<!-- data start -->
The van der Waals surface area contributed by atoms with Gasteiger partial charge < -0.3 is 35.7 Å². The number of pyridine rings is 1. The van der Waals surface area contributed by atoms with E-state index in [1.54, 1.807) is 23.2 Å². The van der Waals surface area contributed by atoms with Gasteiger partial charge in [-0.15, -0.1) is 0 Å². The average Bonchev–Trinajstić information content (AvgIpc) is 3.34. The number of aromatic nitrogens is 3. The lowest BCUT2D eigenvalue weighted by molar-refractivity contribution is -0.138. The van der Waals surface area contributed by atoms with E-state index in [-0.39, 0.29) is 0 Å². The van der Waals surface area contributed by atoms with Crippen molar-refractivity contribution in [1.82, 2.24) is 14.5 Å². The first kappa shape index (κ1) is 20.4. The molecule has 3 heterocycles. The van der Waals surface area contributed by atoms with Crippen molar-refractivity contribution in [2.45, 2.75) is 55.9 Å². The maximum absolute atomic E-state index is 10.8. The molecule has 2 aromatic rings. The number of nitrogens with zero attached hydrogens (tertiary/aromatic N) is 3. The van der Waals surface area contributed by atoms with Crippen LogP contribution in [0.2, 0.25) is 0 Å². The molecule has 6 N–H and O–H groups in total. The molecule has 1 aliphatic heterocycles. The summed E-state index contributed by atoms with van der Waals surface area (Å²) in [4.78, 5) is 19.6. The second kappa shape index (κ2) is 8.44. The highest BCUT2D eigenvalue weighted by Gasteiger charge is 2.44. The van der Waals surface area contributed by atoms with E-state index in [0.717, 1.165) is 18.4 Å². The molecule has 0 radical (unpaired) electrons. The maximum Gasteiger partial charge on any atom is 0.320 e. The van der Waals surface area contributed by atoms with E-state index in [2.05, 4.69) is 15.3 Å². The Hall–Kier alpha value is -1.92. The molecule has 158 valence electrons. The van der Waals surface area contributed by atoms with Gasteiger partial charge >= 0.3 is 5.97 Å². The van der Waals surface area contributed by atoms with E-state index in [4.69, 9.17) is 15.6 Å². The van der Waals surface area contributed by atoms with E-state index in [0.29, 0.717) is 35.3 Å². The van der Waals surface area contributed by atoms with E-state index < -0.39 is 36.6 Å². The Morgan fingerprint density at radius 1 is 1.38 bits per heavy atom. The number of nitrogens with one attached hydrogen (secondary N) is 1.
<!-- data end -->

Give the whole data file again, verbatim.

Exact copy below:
The van der Waals surface area contributed by atoms with Gasteiger partial charge < -0.3 is 35.7 Å². The number of pyridine rings is 1. The van der Waals surface area contributed by atoms with E-state index in [1.54, 1.807) is 23.2 Å². The van der Waals surface area contributed by atoms with Gasteiger partial charge in [-0.15, -0.1) is 0 Å². The average Bonchev–Trinajstić information content (AvgIpc) is 3.34. The number of aromatic nitrogens is 3. The lowest BCUT2D eigenvalue weighted by molar-refractivity contribution is -0.138. The van der Waals surface area contributed by atoms with E-state index in [-0.39, 0.29) is 0 Å². The van der Waals surface area contributed by atoms with Crippen molar-refractivity contribution in [1.82, 2.24) is 14.5 Å². The first kappa shape index (κ1) is 20.4. The molecule has 3 heterocycles. The van der Waals surface area contributed by atoms with Crippen molar-refractivity contribution in [2.45, 2.75) is 55.9 Å². The maximum absolute atomic E-state index is 10.8. The molecule has 2 aromatic rings. The number of nitrogens with zero attached hydrogens (tertiary/aromatic N) is 3. The van der Waals surface area contributed by atoms with Crippen LogP contribution in [0.2, 0.25) is 0 Å². The molecule has 6 N–H and O–H groups in total. The molecule has 1 aliphatic heterocycles. The summed E-state index contributed by atoms with van der Waals surface area (Å²) in [4.78, 5) is 19.6. The second kappa shape index (κ2) is 8.44. The highest BCUT2D eigenvalue weighted by Gasteiger charge is 2.44. The van der Waals surface area contributed by atoms with E-state index in [0.717, 1.165) is 18.4 Å². The molecule has 0 radical (unpaired) electrons. The maximum Gasteiger partial charge on any atom is 0.320 e. The van der Waals surface area contributed by atoms with E-state index in [2.05, 4.69) is 15.3 Å². The Hall–Kier alpha value is -1.92. The molecule has 158 valence electrons. The van der Waals surface area contributed by atoms with Gasteiger partial charge >= 0.3 is 5.97 Å². The van der Waals surface area contributed by atoms with E-state index in [4.69, 9.17) is 15.6 Å². The van der Waals surface area contributed by atoms with E-state index in [0.29, 0.717) is 35.3 Å². The van der Waals surface area contributed by atoms with E-state index < -0.39 is 36.6 Å². The Morgan fingerprint density at radius 1 is 1.38 bits per heavy atom. The number of nitrogens with one attached hydrogen (secondary N) is 1.